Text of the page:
The ABA Standards define the mental state of "knowledge" as the conscious awareness of the nature or attendant circumstances of particular conduct, but without the conscious objective or purpose to accomplish a particular result. ABA Standards at 7. "Negligence," in turn, is "the failure of a lawyer to heed a substantial risk that circumstances exist or that a result will follow, which failure is a deviation from the standard of care that a reasonable lawyer would exercise in the situation." Id. The ABA Standards define the mental state of "intent" as "the conscious objective or purpose to accomplish a particular result." Id.

The trial panel briefly addressed the issue of mental state and concluded that the accused's actions during the Nutts' bankruptcy proceeding were "knowing." Because the trial panel did not find that the accused's actions in the state court proceeding violated DR 1-102(A)(4), it did not make the corresponding mental state determination respecting that proceeding. Although the Bar agrees that the accused acted "at least knowingly," the Bar also contends that the accused acted "at times intentionally."

As previously stated, the accused knew that the damage claims that he asserted on the Nutts' behalf were at best weak and at worst lacked any factual foundation. That deficiency was repeatedly pointed out to him by the court, but the accused refused to amend the Nutts' complaint to comply with the court's demands. Additionally, the accused knew that he was required by court rules to confer with opposing counsel, but he continually failed or refused to do so. The trial court, in one instance, informed the accused that his motions to compel were not properly before the court until he conferred with opposing counsel. The accused responded by filing certificates with the court that misrepresented his compliance.

Regarding the Nutts' bankruptcy proceeding, the accused was aware that he was not the attorney of record. Furthermore, the accused knew that the Nutts were adamant in their desire not to object to the proposed settlement and that they did not consent to the accused's objection. Despite that knowledge, the accused nevertheless proceeded to file a second unauthorized objection in the Nutts' bankruptcy proceeding.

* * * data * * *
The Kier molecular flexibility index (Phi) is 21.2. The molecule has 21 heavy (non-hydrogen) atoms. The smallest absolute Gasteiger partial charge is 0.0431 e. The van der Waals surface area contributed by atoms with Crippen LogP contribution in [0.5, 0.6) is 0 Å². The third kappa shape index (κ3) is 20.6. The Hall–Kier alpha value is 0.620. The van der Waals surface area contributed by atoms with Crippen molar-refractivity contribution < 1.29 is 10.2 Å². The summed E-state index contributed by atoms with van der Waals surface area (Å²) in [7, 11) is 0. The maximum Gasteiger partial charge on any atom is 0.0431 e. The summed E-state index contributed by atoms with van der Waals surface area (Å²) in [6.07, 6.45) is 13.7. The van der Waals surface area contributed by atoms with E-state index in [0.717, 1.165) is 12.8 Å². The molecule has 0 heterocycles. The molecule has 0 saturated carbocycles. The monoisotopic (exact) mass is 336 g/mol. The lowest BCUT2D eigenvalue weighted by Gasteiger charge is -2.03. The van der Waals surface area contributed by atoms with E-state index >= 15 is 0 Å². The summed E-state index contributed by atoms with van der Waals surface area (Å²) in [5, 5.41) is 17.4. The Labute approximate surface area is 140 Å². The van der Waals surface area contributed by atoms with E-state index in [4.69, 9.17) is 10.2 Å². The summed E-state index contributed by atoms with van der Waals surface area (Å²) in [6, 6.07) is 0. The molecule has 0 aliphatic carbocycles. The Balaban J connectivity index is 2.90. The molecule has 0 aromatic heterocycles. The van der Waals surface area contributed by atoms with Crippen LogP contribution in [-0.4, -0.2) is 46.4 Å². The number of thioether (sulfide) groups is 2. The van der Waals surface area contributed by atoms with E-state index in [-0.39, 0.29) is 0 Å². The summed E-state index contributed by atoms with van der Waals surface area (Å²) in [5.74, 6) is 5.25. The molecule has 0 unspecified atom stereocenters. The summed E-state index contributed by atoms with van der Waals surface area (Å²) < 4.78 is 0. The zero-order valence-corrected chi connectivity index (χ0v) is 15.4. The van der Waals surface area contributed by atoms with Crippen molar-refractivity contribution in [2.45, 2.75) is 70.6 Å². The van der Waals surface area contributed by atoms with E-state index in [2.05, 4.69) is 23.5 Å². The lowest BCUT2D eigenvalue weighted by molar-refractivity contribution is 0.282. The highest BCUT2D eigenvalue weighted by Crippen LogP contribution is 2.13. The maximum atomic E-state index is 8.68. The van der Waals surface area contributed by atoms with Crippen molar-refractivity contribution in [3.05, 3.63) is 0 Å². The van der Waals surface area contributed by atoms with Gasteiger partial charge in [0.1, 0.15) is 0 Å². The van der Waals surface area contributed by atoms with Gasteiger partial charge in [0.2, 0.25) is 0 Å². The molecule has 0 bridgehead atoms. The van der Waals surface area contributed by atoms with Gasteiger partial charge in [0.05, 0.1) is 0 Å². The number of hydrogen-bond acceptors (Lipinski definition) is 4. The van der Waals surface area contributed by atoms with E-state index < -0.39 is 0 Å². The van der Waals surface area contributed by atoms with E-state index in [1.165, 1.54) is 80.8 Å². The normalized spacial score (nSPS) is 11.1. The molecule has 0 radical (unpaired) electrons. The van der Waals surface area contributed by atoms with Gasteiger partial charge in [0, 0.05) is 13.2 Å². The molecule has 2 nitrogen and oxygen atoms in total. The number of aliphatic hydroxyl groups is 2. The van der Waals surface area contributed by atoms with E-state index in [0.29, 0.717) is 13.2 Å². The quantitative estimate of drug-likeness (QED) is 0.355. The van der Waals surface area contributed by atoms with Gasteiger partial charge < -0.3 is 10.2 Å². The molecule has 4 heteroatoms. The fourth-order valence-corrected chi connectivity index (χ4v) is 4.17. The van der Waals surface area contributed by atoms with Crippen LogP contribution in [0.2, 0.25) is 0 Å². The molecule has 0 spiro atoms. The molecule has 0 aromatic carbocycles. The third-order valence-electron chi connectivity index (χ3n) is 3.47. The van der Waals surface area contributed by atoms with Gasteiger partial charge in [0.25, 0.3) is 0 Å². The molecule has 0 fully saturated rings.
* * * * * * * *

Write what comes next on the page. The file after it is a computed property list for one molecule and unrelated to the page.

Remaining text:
Based on the foregoing, we conclude that the accused acted knowingly in both the state court and the bankruptcy proceedings. We conclude, however, that there is not clear and convincing evidence that the accused had "the conscious objective or purpose" to ruin the Nutts financially or to unnecessarily make a "mess" of the state court and bankruptcy proceedings, as the Bar argues.

C.  Injury Sustained

"[A]n injury need not be actual, but only potential, in order to support the imposition of a sanction." In re Williams, 314 Or 530, 547, 840 P2d 1280 (1992). Injury is any actual harm, from "serious" injury to "little or no" injury. ABA Standards at 13. Potential injury is harm that was reasonably foreseeable at the time of the violation but that ultimately did not occur. Id. Because the actual damage to the Nutts and the court system was significant, we need not consider potential injury.

Here, the accused's clients, the Nutts, began their litigation with hopes of moving into their retirement home. Before that litigation was concluded, the Nutts were forced to file for bankruptcy. Although he was not the attorney of record, the accused continued to harm the Nutts by involving himself in their bankruptcy proceeding, undermining the Nutts' objectives in the process. Additionally, the named defendants in the state court proceeding incurred tens of thousands of dollars in attorney fees based on claims that ultimately were found to be meritless as a matter of law. A significant part of those attorney fees was attributable to the accused's failure to amend the pleadings as instructed. Finally, the accused's misconduct served to harm the court system itself by subjecting it to numerous and unnecessary hearings.

D.  Preliminary Sanction Under ABA Standards

As noted above, the accused knowingly violated his duty to the legal system and to the legal profession. As previously discussed, the ABA Standards suggest that a suspension is the appropriate sanction for such conduct. See ABA Standard 6.22. We now examine the aggravating and mitigating factors present here, as well as Oregon case law, to determine the appropriate sanction.

E.  Aggravating and Mitigating Factors

"[A]ggravating circumstances are any considerations or factors that may justify an increase in the degree of discipline to be imposed." ABA Standard 9.21. We conclude that the following aggravating factors are present. First, the accused, who was admitted to the Oregon Bar in 1973, has "substantial experience in the practice of law." ABA Standard 9.22(i). Second, the accused's refusal to acknowledge the wrongful nature of his conduct in the bankruptcy proceeding is also an aggravating factor, in that no reasonable lawyer could argue that the unauthorized objections that he filed were appropriate. ABA Standard 9.22(g); see In re Meyer (I), 328 Or 211, 218, 970 P2d 652 (1999) (using and explaining that standard).